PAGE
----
One instance of trans allegory in “The Matrix” is the character Switch in the original film, who is part of the crew aboard the Nebuchadnezzar. As alluded to by their name, Switch was initially written to be male in the real world and female in the Matrix, showing that their true self-image manifested differently in the digital world than the body they were born with. That version of the character was ultimately changed, but the Wachowskis kept Switch very androgynous and fluid in their gender expression. A huge part of the “Matrix” story is about transformation and finding your true self, which applies directly to ideas of gender identity and expression.
Smith Has A Wardrobe Change In The Matrix Reloaded
After being accidentally transformed by Neo at the end of “The Matrix,” Agent Smith comes back more dangerous than ever in “Reloaded,” freed from the confines of the system and imbued with enhanced powers of assimilation. One detail that’s easily missed, however, is that Smith also changes his physical look between the two movies. His stark black “Reloaded” suit is subtly different from the more sickly gray of the first film — the color worn by all the normal agents — which shows how Smith has distanced himself from the other programs. His now-curved-at-the-bottom-edges sunglasses are also a slightly different style.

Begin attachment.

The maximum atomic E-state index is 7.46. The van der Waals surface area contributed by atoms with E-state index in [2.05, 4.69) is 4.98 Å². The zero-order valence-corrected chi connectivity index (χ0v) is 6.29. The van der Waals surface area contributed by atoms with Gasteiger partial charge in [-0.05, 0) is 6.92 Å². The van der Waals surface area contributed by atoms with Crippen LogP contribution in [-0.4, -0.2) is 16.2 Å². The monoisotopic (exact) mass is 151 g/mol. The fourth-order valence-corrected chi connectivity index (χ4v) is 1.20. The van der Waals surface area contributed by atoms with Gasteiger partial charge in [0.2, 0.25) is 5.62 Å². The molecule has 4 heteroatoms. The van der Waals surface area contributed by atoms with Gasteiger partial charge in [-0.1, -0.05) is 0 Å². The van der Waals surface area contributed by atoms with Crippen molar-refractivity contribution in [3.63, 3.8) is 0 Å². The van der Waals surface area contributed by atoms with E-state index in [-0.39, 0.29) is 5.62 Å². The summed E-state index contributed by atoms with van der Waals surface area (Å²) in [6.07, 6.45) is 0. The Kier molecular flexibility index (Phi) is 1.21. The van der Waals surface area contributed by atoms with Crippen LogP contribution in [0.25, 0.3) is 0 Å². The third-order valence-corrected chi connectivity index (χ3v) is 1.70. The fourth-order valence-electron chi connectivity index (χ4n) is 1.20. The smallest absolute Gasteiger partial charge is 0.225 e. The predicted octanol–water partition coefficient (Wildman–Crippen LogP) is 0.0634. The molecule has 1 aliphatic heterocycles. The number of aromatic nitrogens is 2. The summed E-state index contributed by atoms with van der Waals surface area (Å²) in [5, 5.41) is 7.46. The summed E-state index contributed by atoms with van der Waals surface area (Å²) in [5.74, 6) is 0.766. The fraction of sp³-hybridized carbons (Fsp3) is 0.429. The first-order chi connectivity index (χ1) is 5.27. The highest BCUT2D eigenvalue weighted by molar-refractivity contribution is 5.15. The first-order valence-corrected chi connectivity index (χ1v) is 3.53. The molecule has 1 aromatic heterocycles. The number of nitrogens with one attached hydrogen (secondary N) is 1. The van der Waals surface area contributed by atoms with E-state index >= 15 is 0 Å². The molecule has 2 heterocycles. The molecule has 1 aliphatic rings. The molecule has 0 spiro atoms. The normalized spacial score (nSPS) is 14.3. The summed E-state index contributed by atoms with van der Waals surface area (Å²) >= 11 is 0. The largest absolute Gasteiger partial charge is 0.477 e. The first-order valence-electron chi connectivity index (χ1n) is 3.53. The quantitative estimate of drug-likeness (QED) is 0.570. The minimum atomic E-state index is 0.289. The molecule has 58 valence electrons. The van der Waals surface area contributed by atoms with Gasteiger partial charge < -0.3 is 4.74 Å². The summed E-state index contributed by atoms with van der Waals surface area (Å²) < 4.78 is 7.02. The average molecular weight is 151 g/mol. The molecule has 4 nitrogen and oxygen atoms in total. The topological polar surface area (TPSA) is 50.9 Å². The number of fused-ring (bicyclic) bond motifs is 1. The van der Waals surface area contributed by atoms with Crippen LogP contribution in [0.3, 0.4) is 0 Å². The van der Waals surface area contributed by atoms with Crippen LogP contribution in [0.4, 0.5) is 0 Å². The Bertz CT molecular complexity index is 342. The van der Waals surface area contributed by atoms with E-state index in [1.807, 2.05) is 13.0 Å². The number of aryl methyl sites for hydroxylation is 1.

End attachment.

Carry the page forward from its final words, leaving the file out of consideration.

Even Smith’s mannerisms are altered in minor but important ways in “The Matrix Reloaded.” While he shows some instances of dry humor in the first film, his demeanor is much more aggressive and harsh, befitting the cold logic and accuracy the agents are designed to exhibit. After his life-changing encounter with Neo, however, he takes on a far more wry, sardonic tone, cracking jokes and talking trash while going up against Neo and his allies. These changes may seem small, but they all help push Smith farther away from his formulaic origins and towards the chaotic, destructive force he ultimately becomes.